He reports in great detail how these shady foreigners took very comfortable refuge in multimillion pound residence in the affluent neighbourhoods of Knightsbridge and Belgravia. He says that England “actively solicited such corrupting influences, by letting some of the worst people in existence know that it was open for business.”
Bullough’s assertions were in fact reported by an official oversight government body that has warned a year before the Ukraine war of the fallouts of the London’s attracting questionable money.
The Intelligence and Security Committee of Parliament was the first to dub this illicit finance environment as the ‘London laundromat’ in a report presented to the House of Common in July 2020.
The report said in addition to acquiring luxury properties, five star clubs and restaurants and Premier League football teams, “the money was also invested in extending patronage and building influence across a wide sphere of the British establishment – PR firms, charities, political interests, academia and cultural institutions were all willing beneficiaries of Russian money, contributing to a ‘reputation laundering’ process.”
The report says: “The UK welcomed Russian money, and few questions – if any – were asked about the provenance of this considerable wealth.” These billionaires have been “well integrated into the UK business and social scene, and accepted because of their wealth. This level of integration – in ‘Londongrad’ in particular – means that any measures now being taken by the Government [to restrict illicit finance] are not preventive but rather constitute damage limitation.”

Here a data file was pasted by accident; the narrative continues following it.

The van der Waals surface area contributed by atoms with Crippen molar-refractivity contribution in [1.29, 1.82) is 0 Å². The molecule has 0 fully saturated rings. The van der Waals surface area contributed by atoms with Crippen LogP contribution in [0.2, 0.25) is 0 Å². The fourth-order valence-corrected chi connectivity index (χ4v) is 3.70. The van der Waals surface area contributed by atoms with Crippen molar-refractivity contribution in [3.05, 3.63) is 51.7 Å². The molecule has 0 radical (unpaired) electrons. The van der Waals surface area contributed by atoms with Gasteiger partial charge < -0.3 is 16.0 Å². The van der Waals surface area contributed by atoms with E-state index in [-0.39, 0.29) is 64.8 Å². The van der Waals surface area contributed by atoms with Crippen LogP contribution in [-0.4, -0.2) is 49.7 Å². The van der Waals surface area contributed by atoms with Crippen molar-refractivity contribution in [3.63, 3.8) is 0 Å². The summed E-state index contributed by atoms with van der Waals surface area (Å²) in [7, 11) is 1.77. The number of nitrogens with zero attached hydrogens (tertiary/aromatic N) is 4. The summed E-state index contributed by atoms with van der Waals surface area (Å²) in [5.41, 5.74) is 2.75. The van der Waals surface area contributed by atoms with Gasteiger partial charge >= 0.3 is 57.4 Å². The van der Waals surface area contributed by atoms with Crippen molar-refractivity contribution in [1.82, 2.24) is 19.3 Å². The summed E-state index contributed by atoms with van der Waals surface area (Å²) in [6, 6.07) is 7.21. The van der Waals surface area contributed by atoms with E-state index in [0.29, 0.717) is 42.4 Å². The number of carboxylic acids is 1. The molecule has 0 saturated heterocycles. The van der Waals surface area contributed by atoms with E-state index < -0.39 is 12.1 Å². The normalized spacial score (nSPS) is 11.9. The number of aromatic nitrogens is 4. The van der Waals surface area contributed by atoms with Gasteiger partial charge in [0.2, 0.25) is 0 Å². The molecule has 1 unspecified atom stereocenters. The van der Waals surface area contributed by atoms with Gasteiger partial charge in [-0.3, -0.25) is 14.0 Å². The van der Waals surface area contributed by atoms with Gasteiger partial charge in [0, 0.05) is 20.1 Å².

The report cites an example of the large private security industry in the UK which it says has been developed specifically to “service the needs of the Russian elite, in which British companies protect the oligarchs and their families… and on occasion help launder money through offshore shell companies and fabricate ‘due diligence’ reports, while lawyers provide litigation support”!
Cancellation of visa programme
Flowing the Russian offensive in Ukraine, the British government has seemingly changed its attitude towards its wealthy residents. It has, for example, cancelled the Golden Visa programme it had introduced in 2000 to woo the wealthy foreigners. Most Russian billionaires had the visa.
UK media reports quoted a release by the Electoral Commission as saying that the ruling Conservative Party has received more than £2 million in “donations from Russian-tied sources since Mr. Johnson took office in 2019.”
While the ‘shock’ of TV anchors and analysts upon seeing European refugees ‘who look like us’ fleeing Ukraine as a result of the war revealed the double standard of the Western elite in their worldview, which is not much different from that their governments hold, the unethical ‘London laundromat’ policy shows a double standard too, on the highest level.
It proves that the UK government, and likely many other Western governments, sought to attract massive money of clear questionable sources, with no questions asked, while they accuse others particularly in the Gulf and the Arab world, often falsely of not doing enough to stop the flow of such money.